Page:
A Bird’s Eye View

Sermon for Sunday, February 18, 2018 || Lent 1B || Mark 1:9-15

The Gospel of Mark differs from the other accounts of the gospel by telling a sparer story. Mark provides less detail, less dialogue, and less delay in his sixteen chapter account. Everything in Mark happen immediately after everything else. Each scene rushes headlong into the next without a chance for us readers to catch our breath. This Sunday’s lesson is no exception. If you were expecting the story of Jesus’ temptation today, you got it; at least, you got the ten words Mark devotes to that particular story. This is an example of Mark’s style: his gospel often gets right to the point, no frills. If Mark’s gospel were a car, it would have been the first car I ever owned: a 1992 Mazda Protege with a manual transmission, roll down windows, and only two cup holders. But hey, I loved that car.

Continue reading “A Bird’s Eye View”

The Arrow

Sermon for Sunday, December 14, 2014 || Advent 3B || John 1:6-8, 19-28

thearrowJust before his death in 1543, Nicolaus Copernicus published his theory that corrected a long held belief about our planet’s place in the heavens. Initial curiosity by the establishment, including some power brokers of the Church, unfortunately succumbed to the prevailing wisdom of the day that the sun revolved around the earth and not the other way around. When Galileo picked up Copernicus’s theories a few decades later (and we must mention with less diplomatic tact than Copernicus had shown), Galileo was convicted of heresy, compelled to recant, and lived the rest of his life under house arrest. The heads of the Church could not handle this new information that implied we humans weren’t quite as special as they thought. Despite the definitive nature of Galileo’s proofs and despite further corroboration by other reputable scientists, the establishment for many years shut its collective eyes, covered its collective ears, and said, “We’re not listening!”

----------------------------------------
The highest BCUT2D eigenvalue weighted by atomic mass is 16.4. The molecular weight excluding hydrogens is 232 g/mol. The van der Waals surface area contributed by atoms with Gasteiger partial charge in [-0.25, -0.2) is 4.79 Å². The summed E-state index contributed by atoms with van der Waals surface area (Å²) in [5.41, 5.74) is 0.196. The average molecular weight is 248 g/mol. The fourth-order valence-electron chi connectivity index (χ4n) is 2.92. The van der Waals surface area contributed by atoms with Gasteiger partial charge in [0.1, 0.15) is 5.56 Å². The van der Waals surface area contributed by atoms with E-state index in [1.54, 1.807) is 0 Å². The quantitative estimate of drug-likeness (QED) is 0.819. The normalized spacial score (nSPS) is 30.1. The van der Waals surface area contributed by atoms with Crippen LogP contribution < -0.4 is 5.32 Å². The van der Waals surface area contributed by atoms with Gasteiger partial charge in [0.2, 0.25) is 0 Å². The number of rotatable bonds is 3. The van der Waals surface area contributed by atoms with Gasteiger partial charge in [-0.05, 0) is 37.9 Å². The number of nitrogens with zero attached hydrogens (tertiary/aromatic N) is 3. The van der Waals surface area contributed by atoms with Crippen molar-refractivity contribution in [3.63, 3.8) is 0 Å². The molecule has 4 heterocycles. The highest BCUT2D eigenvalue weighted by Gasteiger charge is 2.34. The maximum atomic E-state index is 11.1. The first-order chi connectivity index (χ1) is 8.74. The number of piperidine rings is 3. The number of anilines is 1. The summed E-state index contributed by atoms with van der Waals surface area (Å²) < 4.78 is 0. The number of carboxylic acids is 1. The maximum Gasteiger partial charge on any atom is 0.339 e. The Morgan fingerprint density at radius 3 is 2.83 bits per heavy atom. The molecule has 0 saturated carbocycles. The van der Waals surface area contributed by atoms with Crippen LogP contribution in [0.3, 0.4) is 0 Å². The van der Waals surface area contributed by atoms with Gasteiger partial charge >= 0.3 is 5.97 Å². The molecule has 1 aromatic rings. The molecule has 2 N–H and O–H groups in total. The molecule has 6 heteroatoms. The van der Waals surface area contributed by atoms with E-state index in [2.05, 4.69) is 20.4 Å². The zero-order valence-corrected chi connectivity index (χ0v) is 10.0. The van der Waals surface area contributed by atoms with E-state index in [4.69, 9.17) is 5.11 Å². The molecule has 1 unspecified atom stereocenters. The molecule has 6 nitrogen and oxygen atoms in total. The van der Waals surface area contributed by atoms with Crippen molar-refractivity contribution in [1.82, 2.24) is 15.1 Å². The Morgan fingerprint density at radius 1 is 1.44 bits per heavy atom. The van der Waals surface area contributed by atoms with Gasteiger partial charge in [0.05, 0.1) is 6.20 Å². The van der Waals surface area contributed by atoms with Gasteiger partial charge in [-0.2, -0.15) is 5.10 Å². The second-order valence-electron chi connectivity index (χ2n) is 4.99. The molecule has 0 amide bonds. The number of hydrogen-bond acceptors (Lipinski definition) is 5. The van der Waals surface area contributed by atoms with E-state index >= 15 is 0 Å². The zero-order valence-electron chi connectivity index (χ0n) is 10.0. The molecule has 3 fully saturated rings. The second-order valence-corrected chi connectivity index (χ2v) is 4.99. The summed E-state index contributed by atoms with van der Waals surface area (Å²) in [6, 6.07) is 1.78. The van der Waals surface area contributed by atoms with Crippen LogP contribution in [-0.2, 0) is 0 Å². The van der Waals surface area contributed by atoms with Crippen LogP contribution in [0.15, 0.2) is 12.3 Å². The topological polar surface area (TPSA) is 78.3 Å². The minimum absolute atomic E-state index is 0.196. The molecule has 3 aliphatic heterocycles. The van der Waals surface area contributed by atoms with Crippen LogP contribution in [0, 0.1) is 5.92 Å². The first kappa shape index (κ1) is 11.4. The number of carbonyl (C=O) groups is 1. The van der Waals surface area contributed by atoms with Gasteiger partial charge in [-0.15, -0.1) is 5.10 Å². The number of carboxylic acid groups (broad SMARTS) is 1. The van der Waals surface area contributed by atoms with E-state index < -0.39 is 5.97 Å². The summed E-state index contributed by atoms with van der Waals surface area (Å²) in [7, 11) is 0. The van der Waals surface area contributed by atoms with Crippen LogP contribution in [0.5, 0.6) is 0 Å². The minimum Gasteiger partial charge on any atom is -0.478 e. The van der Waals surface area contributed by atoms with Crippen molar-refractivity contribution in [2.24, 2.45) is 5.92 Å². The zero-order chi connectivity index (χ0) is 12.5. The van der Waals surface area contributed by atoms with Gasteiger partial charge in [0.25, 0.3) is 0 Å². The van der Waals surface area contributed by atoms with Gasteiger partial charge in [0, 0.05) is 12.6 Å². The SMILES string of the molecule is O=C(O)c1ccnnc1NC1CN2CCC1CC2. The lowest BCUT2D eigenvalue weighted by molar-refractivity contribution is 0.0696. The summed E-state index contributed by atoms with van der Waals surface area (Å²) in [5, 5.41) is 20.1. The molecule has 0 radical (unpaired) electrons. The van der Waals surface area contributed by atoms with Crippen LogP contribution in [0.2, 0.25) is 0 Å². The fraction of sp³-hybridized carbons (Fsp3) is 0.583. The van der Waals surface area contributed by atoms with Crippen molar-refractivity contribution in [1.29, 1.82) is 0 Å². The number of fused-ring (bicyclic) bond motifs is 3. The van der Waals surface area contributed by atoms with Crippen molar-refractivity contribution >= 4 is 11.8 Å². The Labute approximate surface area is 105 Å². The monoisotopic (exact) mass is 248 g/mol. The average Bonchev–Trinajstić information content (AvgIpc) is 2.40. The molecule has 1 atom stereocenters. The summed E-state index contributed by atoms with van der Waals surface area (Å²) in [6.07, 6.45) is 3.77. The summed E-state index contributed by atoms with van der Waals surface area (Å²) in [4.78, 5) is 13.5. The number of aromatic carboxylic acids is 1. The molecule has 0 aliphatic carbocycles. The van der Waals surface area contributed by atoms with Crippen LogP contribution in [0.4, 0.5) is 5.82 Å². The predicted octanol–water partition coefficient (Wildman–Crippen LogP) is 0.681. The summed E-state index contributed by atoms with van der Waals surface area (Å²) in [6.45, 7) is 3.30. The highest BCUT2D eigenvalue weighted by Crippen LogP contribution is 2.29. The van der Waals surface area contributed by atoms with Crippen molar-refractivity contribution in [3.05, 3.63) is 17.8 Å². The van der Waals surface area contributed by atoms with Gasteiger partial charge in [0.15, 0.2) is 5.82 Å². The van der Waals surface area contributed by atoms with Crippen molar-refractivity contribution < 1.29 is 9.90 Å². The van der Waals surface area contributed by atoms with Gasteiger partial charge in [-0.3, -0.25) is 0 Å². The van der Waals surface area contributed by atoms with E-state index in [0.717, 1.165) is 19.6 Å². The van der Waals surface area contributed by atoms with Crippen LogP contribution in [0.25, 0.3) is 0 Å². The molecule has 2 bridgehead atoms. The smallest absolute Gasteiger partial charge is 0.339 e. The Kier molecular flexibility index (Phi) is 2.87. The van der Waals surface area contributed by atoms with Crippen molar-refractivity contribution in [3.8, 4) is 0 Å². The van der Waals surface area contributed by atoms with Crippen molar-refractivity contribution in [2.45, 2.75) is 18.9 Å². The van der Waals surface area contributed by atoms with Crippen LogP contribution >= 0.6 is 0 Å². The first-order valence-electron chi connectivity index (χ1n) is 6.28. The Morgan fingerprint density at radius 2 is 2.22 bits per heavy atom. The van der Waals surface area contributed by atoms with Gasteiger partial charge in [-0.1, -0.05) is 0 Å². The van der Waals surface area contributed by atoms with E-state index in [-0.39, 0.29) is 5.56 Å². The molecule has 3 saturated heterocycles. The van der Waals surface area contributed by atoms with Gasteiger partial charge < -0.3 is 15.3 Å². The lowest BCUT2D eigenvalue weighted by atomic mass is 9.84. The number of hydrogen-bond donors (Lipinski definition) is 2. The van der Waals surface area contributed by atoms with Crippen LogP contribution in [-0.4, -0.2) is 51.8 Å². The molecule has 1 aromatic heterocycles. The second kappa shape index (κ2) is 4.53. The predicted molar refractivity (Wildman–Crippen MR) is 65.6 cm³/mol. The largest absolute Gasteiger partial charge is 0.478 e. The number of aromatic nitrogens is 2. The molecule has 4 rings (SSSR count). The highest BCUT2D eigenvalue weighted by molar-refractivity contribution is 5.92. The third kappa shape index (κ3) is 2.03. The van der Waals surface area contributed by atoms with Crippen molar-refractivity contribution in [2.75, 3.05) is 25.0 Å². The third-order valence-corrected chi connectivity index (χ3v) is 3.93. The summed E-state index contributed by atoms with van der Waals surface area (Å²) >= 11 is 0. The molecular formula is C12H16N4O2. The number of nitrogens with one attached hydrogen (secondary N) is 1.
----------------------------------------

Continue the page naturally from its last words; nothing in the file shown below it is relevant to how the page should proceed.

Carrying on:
Humans have always fallen victim to the particular notion that we each exist at the center of the universe. Just examine some common occurrences if you need evidence. When a young man of a certain disposition goes courting, an observer might say, “What does he think he is, God’s gift?” When doctors are accused of “playing God,” it’s often because their own egos have driven them to risky procedures. When the cult of celebrity that grips this country hails the triumphant return of a professional basketball player as the second coming or heeds the flawed advice of a low-wattage movie star concerning childhood vaccinations, then we’re all left to wonder why we don’t have such personal clout. And to top it off, how many of us have been told, when trying to insert ourselves into a friend’s troubles, “This isn’t about you!”

Thinking we are (or we should be) the center of the universe is just part of the human condition, but it’s a part of the human condition in continual need of rehabilitation. And in today’s Gospel reading, John the Baptist gives us a lesson. Recall that one of my favorite things about the Gospel is the fact that people rarely answer questions the way you expect them to. The priests and Levites come to John when he is baptizing in the Jordan and ask him a simple question: “Who are you?” Note how John could have answered as expected: “I’m John, son of Elizabeth and Zechariah, from down yonder a bit. Favorite pastime: baptizing with water. Likes include locusts and wild honey…”

But that’s not what John says. “Who are you?” they ask. And what does John do? He tells them who he is not. “I’m not the Messiah.” His rejection of messiah-hood throws his questioners for a loop and they start grasping at straws: “Are you Elijah? A prophet? Tell us who you are!” If a cult of celebrity exists today, then a similar one, albeit less fed by the fawning media, existed in John’s day. False messiahs cropped up all the time, attracted followers, and then lost them just as quickly when they couldn’t deliver the goods. That’s why, at the beginning of the Gospel, the establishment doesn’t much worry about Jesus. They assume he’s going to fade into obscurity like everyone else. Indeed, John’s denial of messiah-hood was much more newsworthy than claiming it would have been.